A gazelle, as you may recall from your favorite wildlife show, is one of those antelope-like animals that run around in herds across the plains and are known for their speed. Sheltered by the herd at birth, their youth is short-lived. In no time flat, gazelles are expected to be up and running or they will be easily devoured by hungry lions.We've looked at the question of who creates jobs in the American economy a few times, most recently in September's "The Death of IPO's and What it Means for You and The Country":
Probably because of that imagery, the word gazelle is also used in the business literature to represent a young firm that grows very quickly in a relatively short period of time. According to Kauffman Foundation research, the fastest-growing 1 percent of firms typically account for about 40 percent of job creation in the United States. Of that 1 percent, three-quarters are less than six years old. Research also shows that these high-growth young firms are more likely to provide solutions to other businesses than directly to consumers, have some form of intellectual or technological property, and tend to be started by entrepreneurs with business startup experience.
To learn more about the role of gazelles and the challenges they face, the Federal Reserve Bank of Atlanta recently hosted Amy Wilkinson, a senior fellow at Harvard University and a policy scholar at the Woodrow Wilson Center. Wilkinson is a leading entrepreneurship scholar. Her current research focuses on entrepreneurs who scale their company to reach $100 million in revenue in less than five years. (You can see her discussing the topic here.) She has shown that these "founders" tend to drive innovation, and ultimately job creation, in the U.S. economy. These young, high-growth firms are typically driven forward by entrepreneurs with high aspirations, novel ideas, and a strong support system. This support system is analogous to the gazelle's herd—it is a network of financial and human capital providers that help the businesses grow to potential....MORE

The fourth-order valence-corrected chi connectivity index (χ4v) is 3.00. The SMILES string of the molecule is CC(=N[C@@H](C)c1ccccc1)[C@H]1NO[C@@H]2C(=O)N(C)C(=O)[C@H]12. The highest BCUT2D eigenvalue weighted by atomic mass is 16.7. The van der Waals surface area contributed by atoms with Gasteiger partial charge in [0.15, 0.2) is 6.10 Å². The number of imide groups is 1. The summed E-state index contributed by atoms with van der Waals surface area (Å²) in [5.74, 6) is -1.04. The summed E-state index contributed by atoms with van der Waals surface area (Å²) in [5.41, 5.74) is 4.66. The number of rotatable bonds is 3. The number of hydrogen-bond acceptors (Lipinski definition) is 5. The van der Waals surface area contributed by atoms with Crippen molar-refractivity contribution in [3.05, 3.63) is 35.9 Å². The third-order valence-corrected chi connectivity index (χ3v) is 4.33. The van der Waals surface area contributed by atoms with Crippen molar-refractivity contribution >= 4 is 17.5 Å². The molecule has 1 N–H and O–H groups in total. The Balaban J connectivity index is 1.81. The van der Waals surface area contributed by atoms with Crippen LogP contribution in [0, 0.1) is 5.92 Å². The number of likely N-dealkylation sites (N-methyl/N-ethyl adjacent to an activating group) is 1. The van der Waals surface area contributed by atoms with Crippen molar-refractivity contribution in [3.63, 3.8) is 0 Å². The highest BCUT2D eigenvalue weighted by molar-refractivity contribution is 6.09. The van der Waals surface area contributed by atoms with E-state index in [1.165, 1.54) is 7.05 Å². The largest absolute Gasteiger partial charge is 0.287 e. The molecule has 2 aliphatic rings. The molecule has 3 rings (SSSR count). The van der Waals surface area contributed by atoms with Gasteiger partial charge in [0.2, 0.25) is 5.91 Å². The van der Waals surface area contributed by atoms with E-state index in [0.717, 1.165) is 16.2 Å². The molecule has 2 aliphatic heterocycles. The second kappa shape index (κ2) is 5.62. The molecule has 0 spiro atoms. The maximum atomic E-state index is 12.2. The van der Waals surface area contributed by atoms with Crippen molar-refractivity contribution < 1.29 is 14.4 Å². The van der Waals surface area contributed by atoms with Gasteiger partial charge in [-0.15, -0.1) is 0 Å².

With today's jobs report this topic is going to get spun like a top.
(96,000 jobs 38 months after the recession ended? Come on)
Let's state what should be obvious right up front: Small business is no better at job creation than big business and because of the churn of bankruptcies and closures probably worse on a net basis.
Most small businesses don't grow very fast and can't create jobs.
The key variable, as even a cursory review* of the literature makes clear, is the age of the business.
In particular firm births are correlated with both net and gross job creation and it is only because most new firms are small that small business is credited with job creation.
Because of the facts of who creates jobs, a policy initiative that focuses only on size without taking age of the enterprise into consideration will have little effect other than redistributing wealth to the wrong group of companies....MUCH MORE